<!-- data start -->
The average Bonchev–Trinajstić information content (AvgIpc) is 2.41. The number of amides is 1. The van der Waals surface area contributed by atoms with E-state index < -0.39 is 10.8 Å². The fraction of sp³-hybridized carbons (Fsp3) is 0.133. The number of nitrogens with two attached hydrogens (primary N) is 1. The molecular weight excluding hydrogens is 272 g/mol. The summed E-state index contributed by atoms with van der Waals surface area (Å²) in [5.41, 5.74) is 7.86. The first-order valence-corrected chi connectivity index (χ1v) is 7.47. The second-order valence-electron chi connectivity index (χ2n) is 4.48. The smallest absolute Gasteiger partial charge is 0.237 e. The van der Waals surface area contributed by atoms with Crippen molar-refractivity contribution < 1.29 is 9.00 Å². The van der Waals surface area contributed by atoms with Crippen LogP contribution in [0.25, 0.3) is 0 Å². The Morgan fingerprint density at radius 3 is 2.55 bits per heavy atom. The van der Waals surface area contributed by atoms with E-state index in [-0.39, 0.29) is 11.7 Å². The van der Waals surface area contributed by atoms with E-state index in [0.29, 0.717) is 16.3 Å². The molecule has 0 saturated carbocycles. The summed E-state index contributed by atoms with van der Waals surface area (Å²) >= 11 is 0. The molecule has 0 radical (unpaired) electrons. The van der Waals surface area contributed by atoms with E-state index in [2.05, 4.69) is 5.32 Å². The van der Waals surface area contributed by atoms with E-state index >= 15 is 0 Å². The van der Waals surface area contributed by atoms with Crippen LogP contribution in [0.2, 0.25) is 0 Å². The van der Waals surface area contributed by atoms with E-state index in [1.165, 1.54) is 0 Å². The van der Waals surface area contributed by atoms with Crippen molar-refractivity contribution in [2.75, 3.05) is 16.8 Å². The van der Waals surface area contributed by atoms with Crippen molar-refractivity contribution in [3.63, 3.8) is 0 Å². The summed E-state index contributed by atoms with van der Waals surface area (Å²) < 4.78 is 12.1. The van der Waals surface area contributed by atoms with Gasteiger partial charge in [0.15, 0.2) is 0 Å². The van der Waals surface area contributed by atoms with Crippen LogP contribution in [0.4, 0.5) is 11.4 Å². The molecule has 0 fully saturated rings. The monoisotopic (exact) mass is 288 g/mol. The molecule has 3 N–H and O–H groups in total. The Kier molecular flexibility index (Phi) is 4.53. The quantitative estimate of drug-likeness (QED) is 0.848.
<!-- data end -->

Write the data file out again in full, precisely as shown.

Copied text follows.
The average Bonchev–Trinajstić information content (AvgIpc) is 2.41. The number of amides is 1. The van der Waals surface area contributed by atoms with E-state index < -0.39 is 10.8 Å². The fraction of sp³-hybridized carbons (Fsp3) is 0.133. The number of nitrogens with two attached hydrogens (primary N) is 1. The molecular weight excluding hydrogens is 272 g/mol. The summed E-state index contributed by atoms with van der Waals surface area (Å²) in [5.41, 5.74) is 7.86. The first-order valence-corrected chi connectivity index (χ1v) is 7.47. The second-order valence-electron chi connectivity index (χ2n) is 4.48. The smallest absolute Gasteiger partial charge is 0.237 e. The van der Waals surface area contributed by atoms with Crippen molar-refractivity contribution < 1.29 is 9.00 Å². The van der Waals surface area contributed by atoms with Crippen LogP contribution in [0.25, 0.3) is 0 Å². The Morgan fingerprint density at radius 3 is 2.55 bits per heavy atom. The van der Waals surface area contributed by atoms with E-state index in [-0.39, 0.29) is 11.7 Å². The van der Waals surface area contributed by atoms with E-state index in [0.29, 0.717) is 16.3 Å². The molecule has 0 saturated carbocycles. The summed E-state index contributed by atoms with van der Waals surface area (Å²) >= 11 is 0. The molecule has 0 radical (unpaired) electrons. The van der Waals surface area contributed by atoms with E-state index in [2.05, 4.69) is 5.32 Å². The van der Waals surface area contributed by atoms with E-state index >= 15 is 0 Å². The van der Waals surface area contributed by atoms with Crippen LogP contribution in [0.2, 0.25) is 0 Å². The van der Waals surface area contributed by atoms with E-state index in [1.165, 1.54) is 0 Å². The van der Waals surface area contributed by atoms with Crippen molar-refractivity contribution in [2.75, 3.05) is 16.8 Å². The van der Waals surface area contributed by atoms with Crippen molar-refractivity contribution in [3.63, 3.8) is 0 Å². The summed E-state index contributed by atoms with van der Waals surface area (Å²) < 4.78 is 12.1. The van der Waals surface area contributed by atoms with Gasteiger partial charge in [0.15, 0.2) is 0 Å². The van der Waals surface area contributed by atoms with Crippen LogP contribution in [0.4, 0.5) is 11.4 Å². The molecule has 0 fully saturated rings. The monoisotopic (exact) mass is 288 g/mol. The molecule has 3 N–H and O–H groups in total. The Kier molecular flexibility index (Phi) is 4.53. The quantitative estimate of drug-likeness (QED) is 0.848.